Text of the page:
Last night I dreamt of a great house in the middle of a city. Weeping willows flanked iron gates, and vines crawled and choked every wall and window of the place. It was the color of fresh butter, it’s paint cracking and hiding beneath the savagery of the leaves.
Inside the house were rooms and rooms and rooms. One with a miniature city model, and a working train that wound its way tirelessly, endlessly, through the lilliputian streets. One room devoted to beds and sleeping. One room looked as if the wild world had come in to liberate it of walls and windows. This room held flowers – great yellow roses and tulips and daisies. This room was an ornate parlor. Over here was a library so full of dust that the books were indistinguishable from the shelves. An empty swimming pool in another room. A kitchen full of rusting appliances and cookery.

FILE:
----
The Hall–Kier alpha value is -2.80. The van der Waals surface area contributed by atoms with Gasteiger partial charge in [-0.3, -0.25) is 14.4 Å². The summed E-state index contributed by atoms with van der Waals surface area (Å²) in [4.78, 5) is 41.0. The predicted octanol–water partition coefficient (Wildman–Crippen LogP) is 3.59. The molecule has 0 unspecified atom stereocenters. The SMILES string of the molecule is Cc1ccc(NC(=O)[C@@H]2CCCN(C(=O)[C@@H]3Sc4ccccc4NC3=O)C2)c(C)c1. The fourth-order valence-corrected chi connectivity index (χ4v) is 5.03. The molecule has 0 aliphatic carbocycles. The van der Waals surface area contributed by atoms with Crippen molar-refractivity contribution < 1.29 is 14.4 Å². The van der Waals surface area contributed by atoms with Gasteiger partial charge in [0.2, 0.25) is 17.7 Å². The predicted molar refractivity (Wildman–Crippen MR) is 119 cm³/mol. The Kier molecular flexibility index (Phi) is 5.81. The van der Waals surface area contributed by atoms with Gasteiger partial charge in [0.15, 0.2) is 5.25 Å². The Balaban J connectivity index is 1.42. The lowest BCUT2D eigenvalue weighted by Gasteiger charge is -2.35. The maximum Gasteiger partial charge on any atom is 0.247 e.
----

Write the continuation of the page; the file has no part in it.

In the middle of the house was a great room, once simply and tastefully decorated with fine furniture and art, now saw every inch of floor space with little toys.
A menagerie of glass figurines spread themselves over the marble floor, toy cars and complimenting tracks wound intricately through the fragile beasts and found their way to a doll’s house, beautifully furnished, stood four minuscule stories high, and the tiny inhabitants froze in their practice of the piano, of reading the newspaper, of climbing stairs. Stuffed toys, an abundance of marbles, pretty gems and stones, a mixture of trucks and slingshots and balls and bicycles – the room was filled. And in the center of that odd hall, there was a child’s bed, outfitted in white crocheted lace. And in that bed, a head of golden curls on the feather pillow, there was the house’s single human inhabitant.
A little girl.
- Who was she?
- Why was she there?
- What will happen to her now that she’s been discovered?
- Is she supernatural?
- Is there something supernatural about the house?
- What’s with the toys?